Msgr. Rigney, 84, denied the abuse in a deposition last year. He acknowledged being confronted about the allegations by Bishop Guilfoyle, and said he had offered to resign but was transferred to another parish until his retirement in 1987. He said he never got counseling or professional help.
Later, Bishop Guilfoyle wrote in a memo about his meeting with Dougherty that Msgr. Rigney “did not deny” the abuse and had agreed to professional and spiritual help.
After his retirement from the diocese, Msgr. Rigney asked Bishop Guilfoyle’s successor for a recommendation so he could work in a parish in Jupiter, Fla.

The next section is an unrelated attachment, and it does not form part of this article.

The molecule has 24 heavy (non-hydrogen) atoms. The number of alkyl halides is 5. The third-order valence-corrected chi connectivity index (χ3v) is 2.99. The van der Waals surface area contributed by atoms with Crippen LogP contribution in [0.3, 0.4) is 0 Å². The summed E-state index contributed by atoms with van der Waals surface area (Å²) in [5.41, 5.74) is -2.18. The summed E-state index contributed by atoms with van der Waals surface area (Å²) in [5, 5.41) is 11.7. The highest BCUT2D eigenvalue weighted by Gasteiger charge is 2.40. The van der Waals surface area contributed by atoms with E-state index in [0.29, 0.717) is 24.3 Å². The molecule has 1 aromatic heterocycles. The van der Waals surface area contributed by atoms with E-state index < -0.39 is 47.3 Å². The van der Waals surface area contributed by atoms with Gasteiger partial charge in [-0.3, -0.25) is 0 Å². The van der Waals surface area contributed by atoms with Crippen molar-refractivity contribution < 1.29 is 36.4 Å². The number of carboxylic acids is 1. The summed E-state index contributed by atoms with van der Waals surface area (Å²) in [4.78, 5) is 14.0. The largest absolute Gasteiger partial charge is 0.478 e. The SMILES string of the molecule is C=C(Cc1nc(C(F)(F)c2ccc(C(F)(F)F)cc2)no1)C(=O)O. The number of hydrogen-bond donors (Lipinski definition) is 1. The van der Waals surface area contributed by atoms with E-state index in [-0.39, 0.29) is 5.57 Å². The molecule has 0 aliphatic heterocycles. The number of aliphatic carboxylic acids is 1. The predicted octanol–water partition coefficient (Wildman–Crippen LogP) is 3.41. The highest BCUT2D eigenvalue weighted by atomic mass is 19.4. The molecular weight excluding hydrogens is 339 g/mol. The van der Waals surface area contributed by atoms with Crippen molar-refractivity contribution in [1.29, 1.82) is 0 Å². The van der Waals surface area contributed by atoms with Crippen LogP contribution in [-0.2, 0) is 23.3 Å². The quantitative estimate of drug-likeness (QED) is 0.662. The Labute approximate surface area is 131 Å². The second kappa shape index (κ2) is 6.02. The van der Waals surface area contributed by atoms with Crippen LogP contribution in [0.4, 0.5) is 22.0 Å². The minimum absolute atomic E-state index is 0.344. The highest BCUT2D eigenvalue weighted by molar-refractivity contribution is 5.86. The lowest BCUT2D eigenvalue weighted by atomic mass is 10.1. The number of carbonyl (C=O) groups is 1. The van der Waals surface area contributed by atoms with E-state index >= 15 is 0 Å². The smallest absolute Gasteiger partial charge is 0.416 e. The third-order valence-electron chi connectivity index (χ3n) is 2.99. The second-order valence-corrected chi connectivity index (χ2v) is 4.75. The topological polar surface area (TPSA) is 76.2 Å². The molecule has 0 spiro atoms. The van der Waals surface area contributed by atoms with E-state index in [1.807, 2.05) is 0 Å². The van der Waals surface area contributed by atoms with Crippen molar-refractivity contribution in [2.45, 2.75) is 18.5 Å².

On the strength of that letter, the Diocese of Palm Beach hired the priest to celebrate Sunday Mass and hear confessions at St. Peter Catholic Church in Jupiter. Sam Barbaro, a spokesman for the diocese, said officials there had not known of the abuse allegations.
Andy Walton, a spokesman for the Camden Diocese, confirmed yesterday that Bishop James T. McHugh, Bishop Guilfoyle’s successor, had given Msgr. Rigney “permission to assist” at the Florida church, where he served from 1991 until poor health forced him to stop last year. Both bishops have since died.
“It’s not clear that Bishop McHugh was aware of the allegations . . . because those allegations were made in 1984,” Walton said. He added that, after the Youngs sued the priest in 1995, Bishop McHugh “withdrew Msgr. Rigney’s priestly faculties.”
Yesterday, after hearing conflicting testimony about the priest’s health, Judge John G. Himmelberger Jr. ordered Msgr. Rigney to testify via video-conferencing.